The tests are so significant that, in normal years, the country takes drastic measures to support students – office hours are transformed into clear roads to avoid students getting stuck in traffic, and airplanes are modified to prevent English from being disturbed. Asking test.
But this year, even bigger planning is needed because South Korea is trying to hold elections while keeping young people safe from the corona virus. Students should check the temperature and wear masks throughout the exam before entering the test facilities.
Arrangements were made for 3,775 students to take tests from isolation and for 35 students who tested positive for Govt-19 as of Tuesday to sit for the exam from a hospital bed.
Exams help students determine whether they will make it to more prestigious colleges and what career path they can take – some options, such as medicine, will be discontinued for students who do not score high.
“Every citizen understands the exam as a major national event,” Education Minister Yoon Yoon-hee told CNN in an exclusive interview.
South Korea has been relatively successful in controlling its Govt-19 eruption, with more than 35,000 cases and 529 deaths.
But as students prepare for the biggest test of their high school life, the country has been hit by a third wave of lawsuits, especially in the metropolitan city of Seoul, where half the country’s population lives. A week before the exam, Yu ordered the closure of high schools across the country and switching to online classes.
What’s like doing a test during a corona virus
It is noteworthy that South Korea is able to conduct its college placement tests – and it is below for careful planning by the authorities.
But this is not the exam period as usual in South Korea.
Normally, anxious parents cheer their children on when they enter checkpoints, but this year, Seoul officials told parents not to cheer or wait outside the school gate on exam day. Anyone who showed signs of illness was ordered to sit in a separate room for testing, where invigilators wore full hazmat cases.
Students were segregated by class as they sat for their test, and the government established ventilation guidelines for exam rooms. Students were prevented from using the cafeteria or waiting halls to reduce contact.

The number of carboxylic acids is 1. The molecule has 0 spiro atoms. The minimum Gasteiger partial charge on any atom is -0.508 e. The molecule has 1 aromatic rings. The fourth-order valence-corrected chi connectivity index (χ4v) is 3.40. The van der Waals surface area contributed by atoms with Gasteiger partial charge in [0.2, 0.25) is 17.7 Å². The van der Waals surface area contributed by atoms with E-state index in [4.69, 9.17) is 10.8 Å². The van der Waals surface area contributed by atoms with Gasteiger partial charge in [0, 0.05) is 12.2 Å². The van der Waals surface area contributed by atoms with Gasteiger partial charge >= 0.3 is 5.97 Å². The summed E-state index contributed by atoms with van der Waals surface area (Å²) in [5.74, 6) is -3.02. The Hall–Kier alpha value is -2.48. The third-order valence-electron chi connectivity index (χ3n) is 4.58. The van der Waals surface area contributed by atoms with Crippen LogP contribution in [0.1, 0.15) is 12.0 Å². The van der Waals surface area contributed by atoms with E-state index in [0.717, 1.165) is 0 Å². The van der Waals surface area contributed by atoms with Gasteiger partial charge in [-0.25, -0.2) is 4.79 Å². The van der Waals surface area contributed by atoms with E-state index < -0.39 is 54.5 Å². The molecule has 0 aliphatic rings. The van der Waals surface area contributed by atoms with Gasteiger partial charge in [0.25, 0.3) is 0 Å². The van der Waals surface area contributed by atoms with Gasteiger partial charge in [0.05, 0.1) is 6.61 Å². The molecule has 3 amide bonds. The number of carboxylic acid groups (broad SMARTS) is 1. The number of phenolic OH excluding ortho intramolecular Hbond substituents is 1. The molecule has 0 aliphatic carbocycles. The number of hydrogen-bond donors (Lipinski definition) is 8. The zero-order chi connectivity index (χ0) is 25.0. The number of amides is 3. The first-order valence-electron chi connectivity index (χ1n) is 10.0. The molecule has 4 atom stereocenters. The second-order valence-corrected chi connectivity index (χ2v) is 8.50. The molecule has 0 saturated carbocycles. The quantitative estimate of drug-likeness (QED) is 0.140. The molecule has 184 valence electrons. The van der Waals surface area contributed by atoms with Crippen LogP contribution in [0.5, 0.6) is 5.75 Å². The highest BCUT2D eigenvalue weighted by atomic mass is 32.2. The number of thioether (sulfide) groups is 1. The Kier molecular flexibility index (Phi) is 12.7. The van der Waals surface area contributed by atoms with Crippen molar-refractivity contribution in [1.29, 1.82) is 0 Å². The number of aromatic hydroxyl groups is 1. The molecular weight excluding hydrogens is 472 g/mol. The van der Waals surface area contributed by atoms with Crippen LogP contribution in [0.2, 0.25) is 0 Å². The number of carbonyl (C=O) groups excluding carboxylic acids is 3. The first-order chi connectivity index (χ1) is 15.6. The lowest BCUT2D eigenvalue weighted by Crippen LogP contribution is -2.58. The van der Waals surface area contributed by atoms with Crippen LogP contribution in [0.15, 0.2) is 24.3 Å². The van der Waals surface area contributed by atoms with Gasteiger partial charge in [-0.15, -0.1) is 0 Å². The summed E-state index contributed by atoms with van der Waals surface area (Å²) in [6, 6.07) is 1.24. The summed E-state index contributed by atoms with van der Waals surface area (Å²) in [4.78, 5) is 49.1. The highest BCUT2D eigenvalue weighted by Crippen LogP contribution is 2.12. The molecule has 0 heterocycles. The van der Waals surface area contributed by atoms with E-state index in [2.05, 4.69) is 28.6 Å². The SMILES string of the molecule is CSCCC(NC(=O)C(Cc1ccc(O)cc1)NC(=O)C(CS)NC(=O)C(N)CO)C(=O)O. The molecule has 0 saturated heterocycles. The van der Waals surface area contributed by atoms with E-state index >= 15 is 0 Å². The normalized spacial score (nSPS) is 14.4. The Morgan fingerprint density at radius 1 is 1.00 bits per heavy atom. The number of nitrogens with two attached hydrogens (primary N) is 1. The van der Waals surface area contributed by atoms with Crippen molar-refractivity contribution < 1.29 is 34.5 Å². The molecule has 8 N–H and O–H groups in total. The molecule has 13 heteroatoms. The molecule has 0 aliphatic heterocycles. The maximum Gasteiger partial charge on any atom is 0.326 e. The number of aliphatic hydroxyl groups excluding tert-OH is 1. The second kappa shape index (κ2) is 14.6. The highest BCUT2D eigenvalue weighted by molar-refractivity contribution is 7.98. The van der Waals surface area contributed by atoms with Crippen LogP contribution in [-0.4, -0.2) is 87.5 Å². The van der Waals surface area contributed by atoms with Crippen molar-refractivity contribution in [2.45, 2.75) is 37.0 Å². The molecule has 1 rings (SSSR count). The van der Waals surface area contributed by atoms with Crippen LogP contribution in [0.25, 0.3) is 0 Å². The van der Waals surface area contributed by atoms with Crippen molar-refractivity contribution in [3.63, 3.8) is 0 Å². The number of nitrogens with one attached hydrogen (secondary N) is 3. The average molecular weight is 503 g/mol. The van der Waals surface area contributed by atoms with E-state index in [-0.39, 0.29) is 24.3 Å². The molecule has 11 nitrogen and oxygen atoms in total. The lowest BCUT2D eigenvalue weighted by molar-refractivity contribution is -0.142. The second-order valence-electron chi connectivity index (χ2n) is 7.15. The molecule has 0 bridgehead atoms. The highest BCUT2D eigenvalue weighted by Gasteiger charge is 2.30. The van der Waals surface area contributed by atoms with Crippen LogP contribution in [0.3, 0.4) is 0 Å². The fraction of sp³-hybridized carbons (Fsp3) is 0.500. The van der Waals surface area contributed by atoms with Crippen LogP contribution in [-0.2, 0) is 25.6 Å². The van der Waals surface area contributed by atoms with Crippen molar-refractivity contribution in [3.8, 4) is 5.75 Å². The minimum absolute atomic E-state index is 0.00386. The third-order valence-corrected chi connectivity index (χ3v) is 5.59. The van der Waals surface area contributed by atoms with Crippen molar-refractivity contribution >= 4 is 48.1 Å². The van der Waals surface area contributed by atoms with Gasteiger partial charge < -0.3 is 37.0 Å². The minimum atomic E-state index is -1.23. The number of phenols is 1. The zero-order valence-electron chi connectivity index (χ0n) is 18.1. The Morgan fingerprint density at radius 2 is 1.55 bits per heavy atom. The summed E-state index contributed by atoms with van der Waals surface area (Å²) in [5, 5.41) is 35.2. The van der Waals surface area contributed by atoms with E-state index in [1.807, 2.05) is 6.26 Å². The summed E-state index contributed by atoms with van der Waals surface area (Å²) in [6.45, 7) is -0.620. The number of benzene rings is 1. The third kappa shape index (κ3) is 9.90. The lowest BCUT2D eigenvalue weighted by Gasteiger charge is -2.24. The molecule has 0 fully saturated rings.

Public health clinics conducted tests until 10pm the day before the exam to encourage students to be diagnosed if they had symptoms. Priority was given to Govt tests for students. A high school teacher in the city south of Seoul tested positive on Wednesday night at 9.30pm. After one of his close contacts tested positive, dozens of selected workers were transferred to reserve staff.
For students taking the exam, those activities made the already difficult exam very stressful. Seoul student Hwang Yoon-jai, who passed the exam for the second time after graduating the previous year, said he studies close to 15 hours a day, including on weekends.
“I am very worried (this year) because we have to make the choice in the worst case scenario,” he said. “We have to wear masks. There’s a plastic divider on the table.”
What is the risk?
Authorities are taking extra action for one simple reason: they want to prevent exam-related explosions.
Unlike previous outbreaks, a third wave is spreading among young people, according to the Korea Institute for Disease Control and Prevention. After Thursday’s exam, some students will travel across the country for additional exams to be held at the colleges.
“When we were fully prepared, I was apprehensive about the rare situation where unselected patients would be found among the examinees and the community would start to spread,” Education Minister Yu said. “We are doing everything we can to prevent a situation like this.”
But for the people, the risk was too high.
In recent weeks, about 6,000 people have signed an online petition calling for the exam to be postponed for two weeks. The petition said that now conducting the exam was “like throwing students into a fire pit” and questioned whether schooling was more important than the health of the children.
In the online communities where high school seniors share exam tips, many students said they are worried that they may be forced to isolate themselves if they catch the cove during the exam, meaning they may miss additional college exams next week.
But the government of President Moon Jae-in was adamant that the election should continue.
Na Yong-seo, a high school senior in Satellite City outside of Seoul, said it was difficult to focus on the mask he was wearing and the large divider installed on his desk, but he was further concerned about the uncertainty caused by the infection, which has already been pushed back once.
“Honestly, I want to finish the exam soon. Of course, it’s dangerous,” he said. “The continuous delay and the following endless study will be very difficult for me and I wish it would be over soon.”
Hwang, a Seoul student, said he was not worried about the epidemic, despite the risk of Govt-19.
“I think any student would be more interested in getting a bad result in the exam than catching the cove,” he said.
CNN’s Kawan Pei, Son Cho-mi and Jo Yoon-ji reported from Seoul.